BACKGROUND : The plight of the white rhinoceros (Ceratotherium simum) and the increasing need of treatment options for injured poaching victims led to the
necessity to expand the knowledge on applicable drugs in this endangered species. With very little information available on drug pharmacokinetics in rhino,
veterinarians have to rely on information generated from other species. The horse
being a closely related species, has served as the model for dose extrapolations.
However, from recent research on enrofloxacin and carprofen, the white rhino
showed considerable differences in the pharmacokinetic properties of these drugs
in comparison to the horse. While the reason for the differences is unknown, a likely
cause may be a difference in present cytochrome P450 (CYP450), which may result
in the rhino being genetically deficient in certain enzyme families.
METHODS : For this paper we assess the degree of similarity of the CYP genome
sequences across the different species, using BLAT (BLAST-like alignment tool)
for the alignment of the nucleotide sequences of the equine CYP450 with
potential homologous nucleotide sequences of the published database from white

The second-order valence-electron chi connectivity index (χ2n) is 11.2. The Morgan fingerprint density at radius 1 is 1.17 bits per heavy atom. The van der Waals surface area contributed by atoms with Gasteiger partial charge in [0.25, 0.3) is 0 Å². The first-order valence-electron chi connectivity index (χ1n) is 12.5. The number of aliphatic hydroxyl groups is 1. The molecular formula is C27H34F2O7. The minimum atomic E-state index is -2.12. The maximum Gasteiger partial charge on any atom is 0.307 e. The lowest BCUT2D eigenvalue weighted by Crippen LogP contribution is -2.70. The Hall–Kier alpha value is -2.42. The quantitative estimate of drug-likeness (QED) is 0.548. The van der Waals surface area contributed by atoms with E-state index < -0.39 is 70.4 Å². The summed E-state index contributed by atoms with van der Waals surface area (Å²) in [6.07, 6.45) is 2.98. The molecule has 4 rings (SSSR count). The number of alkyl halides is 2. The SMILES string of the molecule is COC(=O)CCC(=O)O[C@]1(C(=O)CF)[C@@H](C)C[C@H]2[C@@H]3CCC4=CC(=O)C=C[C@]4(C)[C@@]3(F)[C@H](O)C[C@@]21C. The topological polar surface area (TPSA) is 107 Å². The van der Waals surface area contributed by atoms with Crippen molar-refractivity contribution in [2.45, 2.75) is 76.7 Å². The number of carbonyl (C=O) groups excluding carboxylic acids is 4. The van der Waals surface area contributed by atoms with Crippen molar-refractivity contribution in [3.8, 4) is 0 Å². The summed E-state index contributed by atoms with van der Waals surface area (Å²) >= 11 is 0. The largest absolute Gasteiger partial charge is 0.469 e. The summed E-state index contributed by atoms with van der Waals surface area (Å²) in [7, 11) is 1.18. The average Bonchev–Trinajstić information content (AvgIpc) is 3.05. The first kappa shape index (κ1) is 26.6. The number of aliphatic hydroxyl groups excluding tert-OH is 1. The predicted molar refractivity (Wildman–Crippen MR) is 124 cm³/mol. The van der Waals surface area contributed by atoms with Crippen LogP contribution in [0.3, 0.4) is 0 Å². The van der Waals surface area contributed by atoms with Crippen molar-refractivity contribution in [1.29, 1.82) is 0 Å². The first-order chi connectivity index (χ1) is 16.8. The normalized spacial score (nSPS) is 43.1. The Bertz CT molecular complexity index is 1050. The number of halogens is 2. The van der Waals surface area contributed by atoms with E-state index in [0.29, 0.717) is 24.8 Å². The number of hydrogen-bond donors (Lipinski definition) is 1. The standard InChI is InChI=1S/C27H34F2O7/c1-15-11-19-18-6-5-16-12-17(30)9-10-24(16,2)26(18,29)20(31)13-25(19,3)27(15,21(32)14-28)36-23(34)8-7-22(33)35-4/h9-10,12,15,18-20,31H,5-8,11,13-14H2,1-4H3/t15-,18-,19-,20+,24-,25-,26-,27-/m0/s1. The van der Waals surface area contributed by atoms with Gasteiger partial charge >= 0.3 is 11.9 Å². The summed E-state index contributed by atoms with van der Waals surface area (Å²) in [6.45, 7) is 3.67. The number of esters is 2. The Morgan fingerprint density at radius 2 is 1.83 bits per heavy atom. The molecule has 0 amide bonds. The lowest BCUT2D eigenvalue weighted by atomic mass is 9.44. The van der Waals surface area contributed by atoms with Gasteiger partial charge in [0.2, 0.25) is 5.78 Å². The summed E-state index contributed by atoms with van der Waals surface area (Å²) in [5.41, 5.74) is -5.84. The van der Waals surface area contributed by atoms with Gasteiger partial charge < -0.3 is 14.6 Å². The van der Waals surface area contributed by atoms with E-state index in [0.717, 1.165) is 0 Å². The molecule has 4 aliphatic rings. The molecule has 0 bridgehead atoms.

rhinos and other mammalian species (cow, pig, dog, sheep, elephant, mouse
RESULTS : The white rhino nucleotide sequences were 90.74% identical to the equine
sequences. This was higher than the degree of similarity between any of the
other evaluated species sequences. While no specific CYP family were found to be
deficient in the published rhino genome, the horse genome contained additional
genetic sequence for a larger number of iso-enzymes that were not present in
DISCUSSION : In pharmacokinetic study, it is well known that absence of a metabolic
enzyme will result in constraints in drug metabolism and drug elimination.
While this was our speculation, comparison to the horse and other mammalian
species indicate that all the described CYP genes required for metabolism are present
within the rhino genome. These results leave functional differences in enzyme
activity and a lack of isoenzymes as the likely reason for the constraint in drug metabolism. Despite a more than 90% similarity of the equine and rhino gene
sequences, seemingly small differences can have major effects on drug metabolism.
Thus, in spite of the close anatomical relationship, the rhino should not simply be
treated like a big horse.